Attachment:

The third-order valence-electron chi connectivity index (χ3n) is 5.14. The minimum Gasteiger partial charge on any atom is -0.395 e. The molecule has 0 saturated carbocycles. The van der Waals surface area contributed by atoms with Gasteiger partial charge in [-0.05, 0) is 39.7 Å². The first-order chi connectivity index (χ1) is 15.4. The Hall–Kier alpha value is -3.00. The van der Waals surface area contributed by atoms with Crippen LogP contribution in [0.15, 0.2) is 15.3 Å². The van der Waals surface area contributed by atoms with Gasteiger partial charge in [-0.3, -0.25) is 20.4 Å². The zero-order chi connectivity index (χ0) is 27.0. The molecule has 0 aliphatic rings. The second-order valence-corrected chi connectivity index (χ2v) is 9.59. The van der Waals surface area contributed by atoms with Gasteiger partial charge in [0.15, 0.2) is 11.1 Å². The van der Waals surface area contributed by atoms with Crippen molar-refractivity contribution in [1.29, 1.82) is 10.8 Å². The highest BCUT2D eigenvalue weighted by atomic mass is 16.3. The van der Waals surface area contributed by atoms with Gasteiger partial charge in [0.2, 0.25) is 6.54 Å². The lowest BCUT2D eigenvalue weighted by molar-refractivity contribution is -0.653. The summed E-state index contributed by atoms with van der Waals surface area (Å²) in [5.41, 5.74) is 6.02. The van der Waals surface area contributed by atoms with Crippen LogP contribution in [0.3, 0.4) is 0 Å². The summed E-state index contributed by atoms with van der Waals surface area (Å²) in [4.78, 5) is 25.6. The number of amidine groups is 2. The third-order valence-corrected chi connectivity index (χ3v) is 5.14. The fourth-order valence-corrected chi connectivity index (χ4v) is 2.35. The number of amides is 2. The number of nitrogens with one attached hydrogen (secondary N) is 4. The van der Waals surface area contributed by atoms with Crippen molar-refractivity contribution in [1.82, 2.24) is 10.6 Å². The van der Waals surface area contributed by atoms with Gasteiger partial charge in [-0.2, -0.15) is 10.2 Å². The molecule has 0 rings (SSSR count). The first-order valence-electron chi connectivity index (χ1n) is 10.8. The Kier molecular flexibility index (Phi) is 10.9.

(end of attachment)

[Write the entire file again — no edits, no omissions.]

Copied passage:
The third-order valence-electron chi connectivity index (χ3n) is 5.14. The minimum Gasteiger partial charge on any atom is -0.395 e. The molecule has 0 saturated carbocycles. The van der Waals surface area contributed by atoms with Gasteiger partial charge in [-0.05, 0) is 39.7 Å². The first-order chi connectivity index (χ1) is 15.4. The Hall–Kier alpha value is -3.00. The van der Waals surface area contributed by atoms with Crippen LogP contribution in [0.15, 0.2) is 15.3 Å². The van der Waals surface area contributed by atoms with Gasteiger partial charge in [-0.3, -0.25) is 20.4 Å². The zero-order chi connectivity index (χ0) is 27.0. The molecule has 0 aliphatic rings. The second-order valence-corrected chi connectivity index (χ2v) is 9.59. The van der Waals surface area contributed by atoms with Gasteiger partial charge in [0.15, 0.2) is 11.1 Å². The van der Waals surface area contributed by atoms with Crippen molar-refractivity contribution in [1.29, 1.82) is 10.8 Å². The highest BCUT2D eigenvalue weighted by atomic mass is 16.3. The van der Waals surface area contributed by atoms with Gasteiger partial charge in [0.2, 0.25) is 6.54 Å². The lowest BCUT2D eigenvalue weighted by molar-refractivity contribution is -0.653. The summed E-state index contributed by atoms with van der Waals surface area (Å²) in [5.41, 5.74) is 6.02. The van der Waals surface area contributed by atoms with Crippen LogP contribution in [0.3, 0.4) is 0 Å². The summed E-state index contributed by atoms with van der Waals surface area (Å²) in [4.78, 5) is 25.6. The number of amidine groups is 2. The third-order valence-corrected chi connectivity index (χ3v) is 5.14. The fourth-order valence-corrected chi connectivity index (χ4v) is 2.35. The number of amides is 2. The number of nitrogens with one attached hydrogen (secondary N) is 4. The van der Waals surface area contributed by atoms with Crippen molar-refractivity contribution in [1.82, 2.24) is 10.6 Å². The van der Waals surface area contributed by atoms with Gasteiger partial charge in [-0.2, -0.15) is 10.2 Å². The molecule has 0 rings (SSSR count). The first-order valence-electron chi connectivity index (χ1n) is 10.8. The Kier molecular flexibility index (Phi) is 10.9.